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The Landless Voices Database: A Trajectory from Cultural Studies to Pedagogical Impact

Else R. P. Vieira


This article initially addresses the conception of the web-enabled database Landless Voices (VIEIRA, 2003) as a contribution to Cultural Studies and, crucially, to the understanding of the relational workings of Brazil’s complex and regionally diverse culture of landlessness, and to the validation of the cultural self-expression of the sem-terra/Sem Terra. Secondly, it analyzes speculative data obtained from prospective primary teachers being trained at the Federal University of Paraná, Brazil, on the contribution of the database to the pedagogical context. The main findings are that the three predominant types of impact, using Meagher’s terminology (2013, p. 5) are conceptual (new knowledge), cultural (revising misconceptions) and instrumental (future development of pedagogic practices). It then moves to empirical research on social impact, understood as the contribution of academic research to non-academic users, more specifically to its presumably main beneficiaries – the Sem Terra learners themselves. The findings of these first exploratory workshops with learners in four rural schools in settlements in the states of Paraná and São Paulo, respectively in October and November 2013, are that the database broadens their educational resources and empowers a historically marginalized social segment. This article confirms, however, that impact is not a punctual activity (MEAGHER, 2013) and concludes on the need for continuous interaction with learners for the pedagogic impact of academic research to be generated[1].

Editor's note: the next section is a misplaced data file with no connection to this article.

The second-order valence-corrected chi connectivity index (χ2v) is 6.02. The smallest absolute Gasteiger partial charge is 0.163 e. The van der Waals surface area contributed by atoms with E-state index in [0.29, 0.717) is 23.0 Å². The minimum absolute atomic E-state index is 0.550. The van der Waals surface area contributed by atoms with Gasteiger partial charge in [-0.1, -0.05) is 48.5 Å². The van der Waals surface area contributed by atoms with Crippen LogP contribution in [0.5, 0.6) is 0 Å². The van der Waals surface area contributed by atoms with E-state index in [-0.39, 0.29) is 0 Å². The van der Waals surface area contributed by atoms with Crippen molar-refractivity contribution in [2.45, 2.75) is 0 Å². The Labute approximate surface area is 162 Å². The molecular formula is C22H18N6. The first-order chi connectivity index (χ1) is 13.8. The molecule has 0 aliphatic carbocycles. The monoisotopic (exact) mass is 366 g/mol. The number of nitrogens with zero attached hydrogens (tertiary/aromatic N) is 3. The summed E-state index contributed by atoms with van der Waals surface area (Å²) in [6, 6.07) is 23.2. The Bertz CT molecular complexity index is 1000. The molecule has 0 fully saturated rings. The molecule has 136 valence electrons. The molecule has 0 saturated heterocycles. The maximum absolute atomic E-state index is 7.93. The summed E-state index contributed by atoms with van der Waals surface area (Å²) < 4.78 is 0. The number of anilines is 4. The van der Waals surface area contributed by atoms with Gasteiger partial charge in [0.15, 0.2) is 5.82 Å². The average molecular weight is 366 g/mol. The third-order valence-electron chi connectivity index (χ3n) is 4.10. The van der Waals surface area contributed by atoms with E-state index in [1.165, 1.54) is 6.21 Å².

[1] This is part of Landless Voices Impact Enhancement Project, developed by Professor Else R. P. Vieira (Principal investigator) and co-researchers: Dr. Sônia Schwendler (Federal University of Paraná, UFPR) and Professor Bernardo Mançano Fernandes (São Paulo based UNESCO’s Chair in Territorial Development and Education for the Countryside; MA in Territorial Development in Latin American and Caribbean of the São Paulo State University – UNESP, and PhD Programme in Geography, Presidente Prudente Campus), both honorary researchers at Queen Mary’s Department of Iberian and Latin American Studies. This research on impact is financed by the School of Languages, Linguistics and Film (Queen Mary University of London) with the support of UFPR School of Education and of UNESP Centre for Agrarian Reform Studies, Research and Projects − NERA).

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